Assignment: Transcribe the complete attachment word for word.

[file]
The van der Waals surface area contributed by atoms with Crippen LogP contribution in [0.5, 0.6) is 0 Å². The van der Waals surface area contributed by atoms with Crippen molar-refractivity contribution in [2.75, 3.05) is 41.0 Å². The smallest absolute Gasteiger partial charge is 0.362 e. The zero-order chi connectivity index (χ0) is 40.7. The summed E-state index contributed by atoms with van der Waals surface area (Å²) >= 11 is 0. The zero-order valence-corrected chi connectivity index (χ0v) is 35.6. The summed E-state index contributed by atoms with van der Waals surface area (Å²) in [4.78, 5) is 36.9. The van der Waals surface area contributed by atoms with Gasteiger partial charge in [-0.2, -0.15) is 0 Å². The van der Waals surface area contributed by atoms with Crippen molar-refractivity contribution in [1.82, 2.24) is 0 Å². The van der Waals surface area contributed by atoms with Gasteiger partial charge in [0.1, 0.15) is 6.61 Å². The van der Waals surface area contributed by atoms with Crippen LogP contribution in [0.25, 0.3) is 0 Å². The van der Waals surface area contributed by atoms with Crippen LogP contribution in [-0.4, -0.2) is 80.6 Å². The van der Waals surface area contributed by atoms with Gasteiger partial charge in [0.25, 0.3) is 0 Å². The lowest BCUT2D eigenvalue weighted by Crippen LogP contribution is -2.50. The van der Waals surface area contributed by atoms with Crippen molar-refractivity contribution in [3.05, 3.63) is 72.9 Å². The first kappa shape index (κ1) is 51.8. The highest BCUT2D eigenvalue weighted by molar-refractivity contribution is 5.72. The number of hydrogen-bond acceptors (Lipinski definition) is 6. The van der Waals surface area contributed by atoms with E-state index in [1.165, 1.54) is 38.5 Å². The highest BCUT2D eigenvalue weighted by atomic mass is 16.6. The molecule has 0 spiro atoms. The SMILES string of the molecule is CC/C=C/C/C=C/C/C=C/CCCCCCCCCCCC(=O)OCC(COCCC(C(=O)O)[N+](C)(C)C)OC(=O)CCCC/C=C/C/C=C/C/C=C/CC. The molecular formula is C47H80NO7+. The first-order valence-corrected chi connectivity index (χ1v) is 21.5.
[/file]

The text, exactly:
The van der Waals surface area contributed by atoms with Crippen LogP contribution in [0.5, 0.6) is 0 Å². The van der Waals surface area contributed by atoms with Crippen molar-refractivity contribution in [2.75, 3.05) is 41.0 Å². The smallest absolute Gasteiger partial charge is 0.362 e. The zero-order chi connectivity index (χ0) is 40.7. The summed E-state index contributed by atoms with van der Waals surface area (Å²) >= 11 is 0. The zero-order valence-corrected chi connectivity index (χ0v) is 35.6. The summed E-state index contributed by atoms with van der Waals surface area (Å²) in [4.78, 5) is 36.9. The van der Waals surface area contributed by atoms with Gasteiger partial charge in [-0.2, -0.15) is 0 Å². The van der Waals surface area contributed by atoms with Crippen molar-refractivity contribution in [1.82, 2.24) is 0 Å². The van der Waals surface area contributed by atoms with Gasteiger partial charge in [0.1, 0.15) is 6.61 Å². The van der Waals surface area contributed by atoms with Crippen LogP contribution in [0.25, 0.3) is 0 Å². The van der Waals surface area contributed by atoms with Crippen LogP contribution in [-0.4, -0.2) is 80.6 Å². The van der Waals surface area contributed by atoms with Gasteiger partial charge in [0.25, 0.3) is 0 Å². The lowest BCUT2D eigenvalue weighted by Crippen LogP contribution is -2.50. The van der Waals surface area contributed by atoms with Crippen molar-refractivity contribution in [3.05, 3.63) is 72.9 Å². The first kappa shape index (κ1) is 51.8. The highest BCUT2D eigenvalue weighted by molar-refractivity contribution is 5.72. The number of hydrogen-bond acceptors (Lipinski definition) is 6. The van der Waals surface area contributed by atoms with E-state index in [1.165, 1.54) is 38.5 Å². The highest BCUT2D eigenvalue weighted by atomic mass is 16.6. The molecule has 0 spiro atoms. The SMILES string of the molecule is CC/C=C/C/C=C/C/C=C/CCCCCCCCCCCC(=O)OCC(COCCC(C(=O)O)[N+](C)(C)C)OC(=O)CCCC/C=C/C/C=C/C/C=C/CC. The molecular formula is C47H80NO7+. The first-order valence-corrected chi connectivity index (χ1v) is 21.5.